The Coalition For Disturbing Metaphors (halfshellvenus) wrote,
The Coalition For Disturbing Metaphors
halfshellvenus

Idol Survivor: "The Warrior's Tomb"

The Warrior's Tomb
idol survivor | individual immunity #7 | 614 words
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The maze was a myth—
a mere dungeon,
whose only monster
was the merciless
passage of time.

Chained to the wall,
head heavy with dream torpor
and the ghosts
of abandoned hopes,
Theseus was but a shell,
the hollow wreck that remained
of the Athenian prince
he had been so long ago.

He struggled to recall
the quest he'd chosen
all those years long past,
strained and grasped
at the timeworn threads
of its meaning, all fallen
to the fate of forgetting
and being, himself, forgotten.

Then he wrestled forth
the ragged words of legend,
Athens' tribute to Crete
the annual blood-price paid
to keep the curse
of pestilence and famine
from ravaging her lands.

Theseus had vowed
to become her savior,
that no future sons or daughters
should be given forth to die.

He had thought himself
clever, posing among
the handsome youths
sent to slake
the hunger of the beast
birthed by Minos's Queen.
But the King had seen
the truth of him, known
Aegeus's son as surely
as his own lost prince.
Minos rejoiced at having
the chance at last
to wreak his bitter measure
of revenge.

Treachery had conquered
Theseus's armor of hubris
long before the battle
had even begun.

He'd been thrown into prison
(how many seasons had it been?)
and never learned the fate
of the other tributes.
Perhaps they toiled
in the fields of the King,
or in the bedrooms
of his subjects.
Theseus alone
languished within the walls
of the dank rooms
that held him captive
to Minos's wrath
for all eternity.

The King's daughter, Ariadne
(a strange and beautiful girl),
had pitied him once,
sewn a golden garment
to help keep the cold away.
Rats had climbed the length of it,
chewing and unraveling it
to steal for their nests.
The few sad threads
now glinting against the dirt
were all that remained
of the kindness she'd once shown.

He should have wooed her
better, promising the moon
or even marriage
in the hope of enticing her
to aid in his escape.
But he was already tired
then, already broken
by his first failure
(and beginning to wonder
if it would also be his last).

He had not foreseen
the grim reality destroying him now:
the truth had deserted him—
the gods forsaken him—
for Crete had never held anything
but the promise of his undoing.

The Minotaur, too, was a lie,
unless the brute who lashed him—
bullheaded and cruel,
mighty as an ox—was more
than the keeper
of King Minos's foes.

A beardless boy
when the tale of Crete ensnared him,
Theseus was old and weary now,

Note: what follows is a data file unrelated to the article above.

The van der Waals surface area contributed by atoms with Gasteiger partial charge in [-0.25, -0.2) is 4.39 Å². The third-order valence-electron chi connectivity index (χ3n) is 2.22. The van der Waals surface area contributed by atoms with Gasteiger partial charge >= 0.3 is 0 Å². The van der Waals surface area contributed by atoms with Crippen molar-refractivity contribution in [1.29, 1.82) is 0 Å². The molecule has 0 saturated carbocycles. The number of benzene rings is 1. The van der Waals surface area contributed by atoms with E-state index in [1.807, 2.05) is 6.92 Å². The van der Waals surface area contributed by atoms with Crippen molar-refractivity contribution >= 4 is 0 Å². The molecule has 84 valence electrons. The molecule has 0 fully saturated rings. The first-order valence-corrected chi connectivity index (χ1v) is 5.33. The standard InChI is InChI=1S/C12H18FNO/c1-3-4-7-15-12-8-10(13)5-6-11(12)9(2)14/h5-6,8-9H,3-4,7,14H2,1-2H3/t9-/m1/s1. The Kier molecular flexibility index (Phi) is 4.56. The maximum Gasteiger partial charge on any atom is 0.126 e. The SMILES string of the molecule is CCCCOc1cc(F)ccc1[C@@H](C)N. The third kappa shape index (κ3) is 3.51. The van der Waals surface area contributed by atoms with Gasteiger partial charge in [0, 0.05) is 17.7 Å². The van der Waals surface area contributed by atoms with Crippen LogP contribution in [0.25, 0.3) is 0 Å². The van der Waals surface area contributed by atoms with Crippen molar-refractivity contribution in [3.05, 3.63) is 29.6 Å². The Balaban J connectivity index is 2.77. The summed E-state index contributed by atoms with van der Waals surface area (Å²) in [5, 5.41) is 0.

no part of him left
that still hoped
or wanted to survive.
The meat of him remained,
though scant and sinewed.
The years had devoured
only the youth
of the ruined man
now crumbling
beneath the cobwebs
of this bricked-in, skyless Hell.

But Ariadne returned
one fevered night,
her rose-colored robes
and lustrous hair
a shining sun
that beamed through his soul
and into the depths
of his very bones.

"Is it you?" Theseus asked.
She spoke not a word,
simply unlocking
and then opening
the rusted doors
that barred his escape
from that wretched cell.

Overcome with relief,
he rose up like a boy,
his movements as light
and wondrously free
as the warrior-athlete
he once had been.
He trailed after her, through
the passages and doorways
of the King's dungeon,
following the golden thread
of her as she floated along.

Then he came at last
to the world outside,
so beautiful he hardly noticed
the extent of his escape
as he left
the prisons of his cell
and earthly body
there behind him.


--/--

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**Some notes on this entry:

Most people are familiar with the Minotaur of Greek myth, the monstrous half-man/half-bull who lived at the center of the labyrinth King Minos built to contain him on the island of Crete . The Minotaur fed off of the maidens and young men who were sacrificed in tribute to him each year, until he was slain by Theseus, a heroic warrior who then escaped the maze by traveling backwards following the line of thread he had unwound on the way in. The ball of thread was given to him by the King's daughter, Ariadne, who had fallen in love with him.

Other details of the myth are usually forgotten. The young men and women were sent by King Aegeus of Athens (possibly to lift a curse of starvation and disease) in recompense for King Minos's son having been murdered in Athens. Aegeus's own son, Theseus, went to Crete posing as of one of the male tributes one year, so that he might kill the Minotaur and end the sacrifices forever. In return for Ariadne's help (and betrayal of her half-brother and her country), Theseus promised to take her back to Athens with him and marry her. He began the return journey to Athens with her at his side, but stopped at the isle of Naxos and abandoned her there.

In some versions of the myth, Theseus leaves Crete with Ariadne and her sister Phaedra, and makes Phaedra his queen instead. But there is no version in which he fully keeps his promise to Ariadne.

This poem twists the story into an entirely new direction. What if King Minos, still furious over the death of his son, had invented the tale of the Minotaur and the needed sacrifices in the hope of eventually luring Aegeus's arrogant, boastful, monster-slaying son to his doom?


Tags: my_fic, original_fiction, poem, real lj idol
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